Joe Kapp ’59 was the greatest bad quarterback there ever was—a larger-than-life character who left his mark as a player, coach, and activist.
Famous for “wounded duck” passes that somehow hit their target, he once threw for a record seven touchdowns against league champions the Baltimore Colts. That was the season Kapp led the Minnesota Vikings to the Super Bowl, after which Sports Illustrated put him on the cover as “The Toughest Chicano.” (Kapp, whose mother’s maiden name was Garcia, was proud of his Mexican heritage and publicly supported causes such as the farmworkers union.) Sportswriters also called Kapp “glacier fast” and a “big, belligerent example of everything a top pro quarterback isn’t supposed to be.”
“My whole image was not clásico,” Kapp once admitted to California. “But I knew what I was doing.”
He was the last quarterback to take Cal to the Rose Bowl, in 1959. The Bears lost that game, but it was a miraculous season. A squad that had gone 1–9 the year before had become conference champions, driven in no small part by Kapp’s ferocious determination.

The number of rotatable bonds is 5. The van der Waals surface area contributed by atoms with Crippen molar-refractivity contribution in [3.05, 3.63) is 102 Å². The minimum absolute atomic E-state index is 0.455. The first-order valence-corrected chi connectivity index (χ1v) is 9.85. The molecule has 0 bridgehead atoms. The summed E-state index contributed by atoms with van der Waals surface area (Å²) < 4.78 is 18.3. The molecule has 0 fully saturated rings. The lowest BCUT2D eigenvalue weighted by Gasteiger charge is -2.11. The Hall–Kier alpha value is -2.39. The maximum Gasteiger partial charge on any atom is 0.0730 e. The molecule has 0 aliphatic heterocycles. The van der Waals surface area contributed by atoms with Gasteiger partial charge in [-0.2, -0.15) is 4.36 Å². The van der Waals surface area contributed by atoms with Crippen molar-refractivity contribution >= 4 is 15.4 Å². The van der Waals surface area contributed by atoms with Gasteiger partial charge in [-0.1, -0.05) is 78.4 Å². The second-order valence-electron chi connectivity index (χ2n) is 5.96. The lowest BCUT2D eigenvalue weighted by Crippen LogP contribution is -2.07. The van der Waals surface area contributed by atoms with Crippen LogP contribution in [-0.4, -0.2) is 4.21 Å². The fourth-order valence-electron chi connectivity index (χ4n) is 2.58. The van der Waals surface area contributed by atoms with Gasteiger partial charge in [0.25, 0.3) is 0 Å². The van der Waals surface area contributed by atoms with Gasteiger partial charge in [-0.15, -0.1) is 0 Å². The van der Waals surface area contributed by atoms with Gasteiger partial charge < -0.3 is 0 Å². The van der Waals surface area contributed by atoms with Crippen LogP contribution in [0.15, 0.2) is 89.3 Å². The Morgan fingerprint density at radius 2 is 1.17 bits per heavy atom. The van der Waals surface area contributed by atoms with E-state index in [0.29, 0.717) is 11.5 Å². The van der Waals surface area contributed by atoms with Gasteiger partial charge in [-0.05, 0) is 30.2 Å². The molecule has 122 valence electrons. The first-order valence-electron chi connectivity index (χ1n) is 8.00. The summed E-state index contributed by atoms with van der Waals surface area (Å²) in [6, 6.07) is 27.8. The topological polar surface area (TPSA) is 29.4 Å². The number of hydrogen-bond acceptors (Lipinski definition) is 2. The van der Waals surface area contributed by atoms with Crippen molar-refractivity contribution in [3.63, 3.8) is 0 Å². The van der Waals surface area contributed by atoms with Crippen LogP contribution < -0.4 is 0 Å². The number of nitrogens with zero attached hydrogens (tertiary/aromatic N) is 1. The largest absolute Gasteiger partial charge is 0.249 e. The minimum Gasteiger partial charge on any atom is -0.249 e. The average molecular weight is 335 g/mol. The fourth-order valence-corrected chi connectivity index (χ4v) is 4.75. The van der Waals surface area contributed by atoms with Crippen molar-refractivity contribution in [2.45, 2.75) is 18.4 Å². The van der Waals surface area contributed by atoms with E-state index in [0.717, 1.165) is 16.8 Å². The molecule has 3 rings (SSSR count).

After Cal, he played for several years in the Canadian Football League, ultimately winning the Grey Cup with the BC Lions, before making his way to the NFL and Minnesota. He led the Vikings with the motto “40 for 60”; i.e., 40 players giving their all, for 60 minutes of every game. “He was all about the team, not about himself,” says former Vikings teammate Ed White ’70, who remembers Kapp for his kindness off the field and toughness on it. “He wasn’t afraid to put his head down and run into you—or over you.”
Kapp wasn’t afraid to take on the NFL, either. In 1972, he brought suit against the league on antitrust grounds, and won. The jury declined to award him damages, but the case was a milestone for players’ rights.
His own playing days over, he turned to acting, with roles in such films as The Longest Yard and Semi-Tough, before eventually returning to his alma mater as head coach. Once again, he would leave his mark, this time in the form of The Play, the incredible five-lateral sequence that won the 1982 Big Game.
“That was no accident, that play,” says John Beasley ’67, a color commentator on the game who was also a teammate of Kapp’s at the Vikings. “Joe had this game he used to play in practice, everyone lateraling the ball to each other in an elaborate game of keep-away. He called it grabasse—or grabass.”
As Kapp told it, after officials signaled the touchdown and pandemonium ensued, he turned to his assistant and said, “Let’s get the hell out of here, before they change their minds.”
Joe Kapp died on May 8, at age 85, after years battling dementia. He donated his brain to UCSF for study. He is survived by wife, Jennifer, daughters Emiliana and Gabriela, sons J.J. and Will ’11, and six grandchildren.